Tickles on the web
I'm cracking up. There are tears in my eyes, and I'm beginning to wheeze. We've just finished with the fake racoon, the mad rabbit from Texas and the little pug dog that sounds like something out of Alien Vs Predator. As the next clip starts it has the most unimaginably fantastic, versatile chair ever, in it – I know I've finally succumbed. Web 2.0 has got me.
They say – "Web 2.0" – and you think they're talking about some snazzy new software. But the 'new' web is really something else; it's a loud, noisy revolution, powered by millions upon millions of people. Their contributions, covering everything from songs about heartbreak and pimples, raw video from war zones, excruciatingly embarrassing moments you'd think they want to forget, disgusting pets, strange relatives, and what the senator really said, are changing the way you and I see the world. It seems like there's a new website every minute and it's downright impossible to keep track of 'em all. Can't find the time to really dive in? Here are a couple of sites worth scoping out, if you haven't already.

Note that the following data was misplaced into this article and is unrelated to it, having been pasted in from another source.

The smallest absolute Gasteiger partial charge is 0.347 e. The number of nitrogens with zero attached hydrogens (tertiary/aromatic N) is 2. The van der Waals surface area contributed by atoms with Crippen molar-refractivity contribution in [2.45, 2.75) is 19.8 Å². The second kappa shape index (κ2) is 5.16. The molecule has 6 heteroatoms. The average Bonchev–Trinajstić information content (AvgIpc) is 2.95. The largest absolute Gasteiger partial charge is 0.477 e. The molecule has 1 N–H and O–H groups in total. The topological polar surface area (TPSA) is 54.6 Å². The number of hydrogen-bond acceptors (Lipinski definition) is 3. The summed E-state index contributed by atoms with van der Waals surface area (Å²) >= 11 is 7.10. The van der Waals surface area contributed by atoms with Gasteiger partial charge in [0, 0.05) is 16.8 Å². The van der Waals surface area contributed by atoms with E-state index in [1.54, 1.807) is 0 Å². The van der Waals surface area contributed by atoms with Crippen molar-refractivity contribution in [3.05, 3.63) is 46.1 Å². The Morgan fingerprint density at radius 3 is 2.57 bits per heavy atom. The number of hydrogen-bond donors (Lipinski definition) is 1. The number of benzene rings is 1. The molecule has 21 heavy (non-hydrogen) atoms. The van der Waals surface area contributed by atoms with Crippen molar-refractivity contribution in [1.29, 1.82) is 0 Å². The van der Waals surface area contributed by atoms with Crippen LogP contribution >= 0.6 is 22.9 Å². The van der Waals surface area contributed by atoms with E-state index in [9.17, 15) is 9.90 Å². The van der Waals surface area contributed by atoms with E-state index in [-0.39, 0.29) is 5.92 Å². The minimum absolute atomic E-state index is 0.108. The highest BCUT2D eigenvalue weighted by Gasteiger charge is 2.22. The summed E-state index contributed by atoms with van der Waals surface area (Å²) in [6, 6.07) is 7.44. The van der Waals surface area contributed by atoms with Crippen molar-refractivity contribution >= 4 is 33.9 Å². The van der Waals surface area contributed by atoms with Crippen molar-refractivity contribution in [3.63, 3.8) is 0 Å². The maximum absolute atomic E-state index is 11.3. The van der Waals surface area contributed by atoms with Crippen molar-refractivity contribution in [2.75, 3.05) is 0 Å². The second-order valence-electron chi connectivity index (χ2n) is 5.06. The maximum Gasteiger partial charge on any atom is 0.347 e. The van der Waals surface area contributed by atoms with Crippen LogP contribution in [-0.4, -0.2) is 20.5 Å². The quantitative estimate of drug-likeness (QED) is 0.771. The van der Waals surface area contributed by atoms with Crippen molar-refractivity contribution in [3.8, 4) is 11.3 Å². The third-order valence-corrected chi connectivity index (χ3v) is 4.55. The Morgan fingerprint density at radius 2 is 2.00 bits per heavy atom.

Be warned, this place is addictive. Essentially, YouTube allows people to view, share, and comment on each other's videos. It started out as a personal video sharing service, but it has now taken on a roaring, rampaging, life of its own. On an average day, people will watch 70 million videos on this site! What makes YouTube so cool? Well, for starters, it's history in the making. Impossible to imagine a few years ago, YouTube and sites like it, boast simply staggering potential. Besides, they're amazing fun.
Having started with a single video of a trip to the zoo in April of last year, YouTube now airs over a 100 million videos – and its users add 70,000 more – every day. You can find just about anything here: movie/ TV clips, music videos, as well as 'amateur content' such as videoblogging and short original videos. It's the last that are perhaps most interesting.
After a little bit of browsing showcases of stand up comedian, chefs, dancers, diaryists and interminable guitar solos, you're left wondering, who are these people really? Who comes home after a hard days work, sits down and says, "Hey, you know what? I'm not going to watch the SuperBowl on T.V today. What I'm going to do is film myself doing that hilarious robot dance!" Who has that kind of passion and energy?